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In the 1950s and '60s, film studios in Rome were known as a Hollywood on the Tiber, famous for swords-and-sandals epics and Spaghetti Westerns. Well, later, with competition from TV and cheaper studios in Eastern Europe, the Cinecitta fell on hard times. But, like any good film, there's a twist to this story. As NPR's Sylvia Poggioli reports, the Italian studios are experiencing a revival.
SYLVIA POGGIOLI, BYLINE: This is the vast Cinecitta back lot, some 15 miles south of Rome. But what we're looking at is ancient Jerusalem and a reconstruction of the circus built there by the Romans for chariot races. Yes, this is the remake of "Ben-Hur," and today they're shooting the famous chariot duel between Ben-Hur and his friend-turned-enemy, Messala. But contrary to the Charlton Heston epic shot in 1959 at Cinecitta with 15,000 extras, this remake will take advantage of the latest in visual effects technology, and the 400 extras here today will look like 100,000. Producer Sean Daniel points to the racecourse that's two football fields long.
SEAN DANIEL: That's the starting gate down there. There are eight chariots, each pulled by four horses. So when the race starts - eight chariots, eight drivers and 32 horses. It'll take a month to film the chariot sequence.
POGGIOLI: Ben-Hur is played by Jack Huston of "Boardwalk Empire" fame, and the movie also stars Morgan Freeman. During a break in the day's shooting, Huston meets with some reporters and talks about the tough training he underwent to prepare for the chariot race.
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JACK HUSTON: We had a month pre-production before this. We were intensively training. We have a lot of help. We've got such an amazing crew, like, these guys are incredible. They're taking such good care of us.
POGGIOLI: Luigi Rocchetti is in charge of make-up on the "Ben-Hur" set. He comes from a movie production dynasty that started with his wig-making grandfather. Rocchetti said Fascist dictator Mussolini built Cinecitta because he wanted Italy to compete with big Hollywood productions. But the studio made its mark after World War II with neo-realism and the golden age of Italian cinema. Rocchetti remembers first visiting Cinecitta as a teenager.
LUIGI ROCCHETTI: It was just incredible, you know? There was a lot of movies going on - Fellini's, Rossellini's, Zefirelli, all these movies, they were going on. It was a really, really alive studios.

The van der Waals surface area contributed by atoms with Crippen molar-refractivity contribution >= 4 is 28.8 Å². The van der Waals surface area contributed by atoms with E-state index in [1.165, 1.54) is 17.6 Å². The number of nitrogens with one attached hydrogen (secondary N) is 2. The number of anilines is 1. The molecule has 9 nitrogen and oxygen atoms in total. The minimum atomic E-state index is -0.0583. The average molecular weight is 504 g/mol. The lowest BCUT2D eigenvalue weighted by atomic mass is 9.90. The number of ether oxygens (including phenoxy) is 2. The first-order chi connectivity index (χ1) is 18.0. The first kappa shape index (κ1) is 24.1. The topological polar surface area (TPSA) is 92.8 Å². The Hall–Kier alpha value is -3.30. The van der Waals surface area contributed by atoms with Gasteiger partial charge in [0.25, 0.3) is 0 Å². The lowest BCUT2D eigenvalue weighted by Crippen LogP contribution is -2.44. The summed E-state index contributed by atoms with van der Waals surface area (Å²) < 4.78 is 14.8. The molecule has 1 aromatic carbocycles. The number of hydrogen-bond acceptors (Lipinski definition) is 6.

POGGIOLI: But then in the 1980s, movie production plummeted and the 100-acre facility, one of Europe's largest studios, languished - until last year. That's when Italy introduced a tax rebate of up to 25 percent on expenses incurred in movie production. If it's a big-budget movie with more than one production company, the savings can double. In addition to "Ben-Hur," the biggest production here since "Cleopatra" - a portion of the latest James Bond thriller, "Spectre," was shot earlier this year in Rome. Ben Stiller is shooting "Zoolander 2" on five Cinecitta soundstages, and another American movie in production here is "Christ The Lord: Out Of Egypt," based on the Anne Rice novel.
Cinecitta CEO Giuseppe Basso says the new tax incentives have put the studio back in business.
GIUSEPPE BASSO: We are called a dream factory not because we dream - we stay with our feet on the ground - but because we are the factory of the dreams.
POGGIOLI: A group of French visitors are taking a guided tour of Cinecitta and its new museum. One room is dedicated exclusively to the studio's most loyal director. Federico Fellini shot virtually all his movies at Cinecitta, and in this interview he explains why for him working here was actually therapeutic.
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FEDERICO FELLINI: (Through interpreter) One time, I arrived with a high fever but as soon as I entered the magic circle with the projection lights on, the crew all around me and having to wear the director's uniform, all my ailments, even the fever and headache, simply disappeared.
POGGIOLI: Fellini loved Cinecitta so much, he had an apartment created next to his favorite Studio Five soundstage. Those rooms are now being used as the "Ben-Hur" production offices. Producer Sean Daniel smiles as he walks up Fellini's stairs.
DANIEL: His furniture's gone (laughter), but we like to think that his spirit and his ghosts are still here.
POGGIOLI: Do you feel him?
DANIEL: How can you not?
DANIEL: It's true, it's really true.
POGGIOLI: Sylvia Poggioli, NPR News, Cinecitta.
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